How Does COVID-19 Change Clinical Pipeline Prioritization?

How Does COVID-19 Change Clinical Pipeline Prioritization?

Gauging The Impact Of COVID-19 For Your Organization

The healthcare industry faces specific hurdles, resulting in reduced physician-patient interactions and lower procedure volume. Pharmaceutical and medical device organizations face several unique barriers as COVID-19 persists, highlighting the potential need to adjust strategic planning for both new and existing products. One of those barriers is the disruption to clinical study timelines, including delayed initiation of new studies and challenges to completing ongoing studies safely and efficiently. Depending on the severity of a delay or obstacles to initiation, certain programs may need to be deprioritized. Corporate leaders, clinical development decision-makers, and new product teams must consider what the new normal may look like and assess their pipelines, adapting their plans accordingly.  

Analyzing COVID-19 Challenges

We see pipeline prioritization as an iterative process that is necessary to maximize growth potential and manage risks for all biopharma and medical device companies. COVID-19 poses several disparate challenges for clinical companies as they adjust estimates for development costs, timing, risk tolerance, and strategic priorities within their pipelines:

  • The changes made in response to COVID-19 may have a long-lasting impact: Healthcare provider closures and a rise in telemedicine may foreshadow future patterns. Oral treatments for severe conditions are seeing strong adherence and higher-quantity refills to minimize person-to-person contact. However, we anticipate a slowdown for recently launched products and potential discontinuations for therapies that require regular physician office or hospital visits for administration or dose titrations
  • External funding hurdles may emerge: External continued pipeline financing advancement exists, but pre-revenue companies will continue to experience an increased pressure to showcase their unique capabilities in a competitive market. Clinical organizations will need to show that their innovative treatments can attain clinical trial results in a socially-distant era
  • Ongoing clinical trial challenges will persist: Both small and large biotech companies are experiencing clinical trial disruptions, as new risks to patient and provider safety have emerged.  These disruptions include trial site closures, increased safety precautions for patients, delayed assessments, and supply shortages. Additionally, Institutional Review Boards may be unable or unwilling to review new protocols or amendments, halting further clinical progress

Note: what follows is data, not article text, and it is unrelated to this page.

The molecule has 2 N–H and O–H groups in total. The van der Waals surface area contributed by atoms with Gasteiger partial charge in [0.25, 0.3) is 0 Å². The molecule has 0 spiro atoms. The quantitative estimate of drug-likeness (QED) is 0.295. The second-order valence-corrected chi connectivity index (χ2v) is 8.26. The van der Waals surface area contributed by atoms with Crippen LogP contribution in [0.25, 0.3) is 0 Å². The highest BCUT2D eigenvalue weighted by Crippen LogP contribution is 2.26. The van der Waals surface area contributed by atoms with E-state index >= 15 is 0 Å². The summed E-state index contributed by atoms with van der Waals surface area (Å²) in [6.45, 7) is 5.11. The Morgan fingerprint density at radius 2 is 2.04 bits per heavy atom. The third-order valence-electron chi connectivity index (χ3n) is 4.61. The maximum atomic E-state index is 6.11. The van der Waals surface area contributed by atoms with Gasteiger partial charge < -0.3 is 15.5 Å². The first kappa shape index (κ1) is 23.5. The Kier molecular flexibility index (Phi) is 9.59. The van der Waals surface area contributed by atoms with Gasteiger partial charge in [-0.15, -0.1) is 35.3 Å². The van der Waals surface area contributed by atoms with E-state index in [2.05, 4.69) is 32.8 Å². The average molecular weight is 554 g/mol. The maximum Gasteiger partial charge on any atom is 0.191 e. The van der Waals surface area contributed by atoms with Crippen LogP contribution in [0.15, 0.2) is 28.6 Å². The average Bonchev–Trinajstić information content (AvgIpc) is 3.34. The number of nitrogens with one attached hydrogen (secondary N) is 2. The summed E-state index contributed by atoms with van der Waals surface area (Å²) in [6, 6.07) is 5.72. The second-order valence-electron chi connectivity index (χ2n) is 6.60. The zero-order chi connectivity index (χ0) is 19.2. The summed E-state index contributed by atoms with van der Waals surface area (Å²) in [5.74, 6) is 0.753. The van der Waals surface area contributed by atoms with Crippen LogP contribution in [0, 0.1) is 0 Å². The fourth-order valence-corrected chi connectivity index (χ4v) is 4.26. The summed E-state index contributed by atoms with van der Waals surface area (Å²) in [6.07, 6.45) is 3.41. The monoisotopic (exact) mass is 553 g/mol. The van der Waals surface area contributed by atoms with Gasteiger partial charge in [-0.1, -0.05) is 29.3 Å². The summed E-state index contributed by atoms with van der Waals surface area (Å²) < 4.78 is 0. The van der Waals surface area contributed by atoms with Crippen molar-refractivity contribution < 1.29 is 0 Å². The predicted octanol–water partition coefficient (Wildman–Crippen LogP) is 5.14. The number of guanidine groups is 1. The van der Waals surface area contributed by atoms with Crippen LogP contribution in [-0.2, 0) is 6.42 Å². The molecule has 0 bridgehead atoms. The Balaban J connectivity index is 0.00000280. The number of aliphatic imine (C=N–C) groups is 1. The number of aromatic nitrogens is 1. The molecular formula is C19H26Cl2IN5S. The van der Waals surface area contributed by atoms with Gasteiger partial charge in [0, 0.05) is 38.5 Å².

Pipeline Prioritization During COVID-19

As we continue to monitor the lasting impact of COVID-19, strategy, clinical development, and new product teams must analyze and monitor these hurdles and their effect on business:

  • Analyze the magnitude of impact on your unique organization: How these considerations fit together internally and within the competitive landscape is unique to each organization – for larger organizations, incremental timeline extensions and associated costs will be manageable, while small biotech companies may be at risk of missing milestones to generate data to support follow-on fundraising. This analysis provides a foundation to segment your pipeline
  • Rethink your timeline and identify potential program tradeoffs: Re-examine your path to launch based on newly emergent clinical development hurdles and their impact on your business. Teams should also assess what program tradeoffs can be made regarding project timelines and costs. Additionally, organizations should consider the extent to which current and planned programs are adaptable to this disrupted environment through remote monitoring, data collection, and investigational drug management
  • Revisit Net Present Value (NPV) inputs for development costs and commercial opportunities: The attributes most desirable in a clinical development program under normal circumstances are primarily associated with our lower impact category. Still, changes on the margin may impact overall forecasting of clinical development costs and peak commercial opportunities and must be considered

Kx Advisors Is Here For You

With biopharma expertise and corporate strategy experience, Kx Advisors can guide you through the impacts of the pandemic. Our team of healthcare experts will help you evaluate your pipeline, revise critical timelines, assess tradeoff decisions, and identify new ways to take advantage of new opportunities within the fluid global landscape.

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Elective Procedures After COVID-19: How To Support Rebounding Demand

Elective Procedures After COVID-19: How To Support Rebounding Demand